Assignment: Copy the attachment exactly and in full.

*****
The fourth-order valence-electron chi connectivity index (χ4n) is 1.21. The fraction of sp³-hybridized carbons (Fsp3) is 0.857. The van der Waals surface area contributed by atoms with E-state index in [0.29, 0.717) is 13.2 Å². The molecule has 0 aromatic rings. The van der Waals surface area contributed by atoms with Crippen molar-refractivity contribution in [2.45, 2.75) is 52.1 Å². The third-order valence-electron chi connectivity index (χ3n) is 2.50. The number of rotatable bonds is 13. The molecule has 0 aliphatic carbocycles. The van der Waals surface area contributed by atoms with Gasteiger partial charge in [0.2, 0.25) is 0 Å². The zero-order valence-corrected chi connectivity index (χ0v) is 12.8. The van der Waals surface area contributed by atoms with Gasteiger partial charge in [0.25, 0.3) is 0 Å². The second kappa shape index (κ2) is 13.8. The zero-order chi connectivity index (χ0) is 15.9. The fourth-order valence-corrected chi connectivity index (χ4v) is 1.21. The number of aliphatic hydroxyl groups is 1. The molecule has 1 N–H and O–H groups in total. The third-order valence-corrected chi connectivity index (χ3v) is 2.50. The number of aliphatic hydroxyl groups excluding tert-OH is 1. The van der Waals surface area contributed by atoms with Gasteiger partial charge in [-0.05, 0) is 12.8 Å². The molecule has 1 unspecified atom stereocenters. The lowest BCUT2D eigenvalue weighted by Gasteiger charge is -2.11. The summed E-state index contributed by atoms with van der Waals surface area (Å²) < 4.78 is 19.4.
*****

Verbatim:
The fourth-order valence-electron chi connectivity index (χ4n) is 1.21. The fraction of sp³-hybridized carbons (Fsp3) is 0.857. The van der Waals surface area contributed by atoms with E-state index in [0.29, 0.717) is 13.2 Å². The molecule has 0 aromatic rings. The van der Waals surface area contributed by atoms with Crippen molar-refractivity contribution in [2.45, 2.75) is 52.1 Å². The third-order valence-electron chi connectivity index (χ3n) is 2.50. The number of rotatable bonds is 13. The molecule has 0 aliphatic carbocycles. The van der Waals surface area contributed by atoms with Gasteiger partial charge in [0.2, 0.25) is 0 Å². The zero-order valence-corrected chi connectivity index (χ0v) is 12.8. The van der Waals surface area contributed by atoms with Gasteiger partial charge in [0.25, 0.3) is 0 Å². The second kappa shape index (κ2) is 13.8. The zero-order chi connectivity index (χ0) is 15.9. The fourth-order valence-corrected chi connectivity index (χ4v) is 1.21. The number of aliphatic hydroxyl groups is 1. The molecule has 1 N–H and O–H groups in total. The third-order valence-corrected chi connectivity index (χ3v) is 2.50. The number of aliphatic hydroxyl groups excluding tert-OH is 1. The van der Waals surface area contributed by atoms with Gasteiger partial charge in [-0.05, 0) is 12.8 Å². The molecule has 1 unspecified atom stereocenters. The lowest BCUT2D eigenvalue weighted by Gasteiger charge is -2.11. The summed E-state index contributed by atoms with van der Waals surface area (Å²) < 4.78 is 19.4.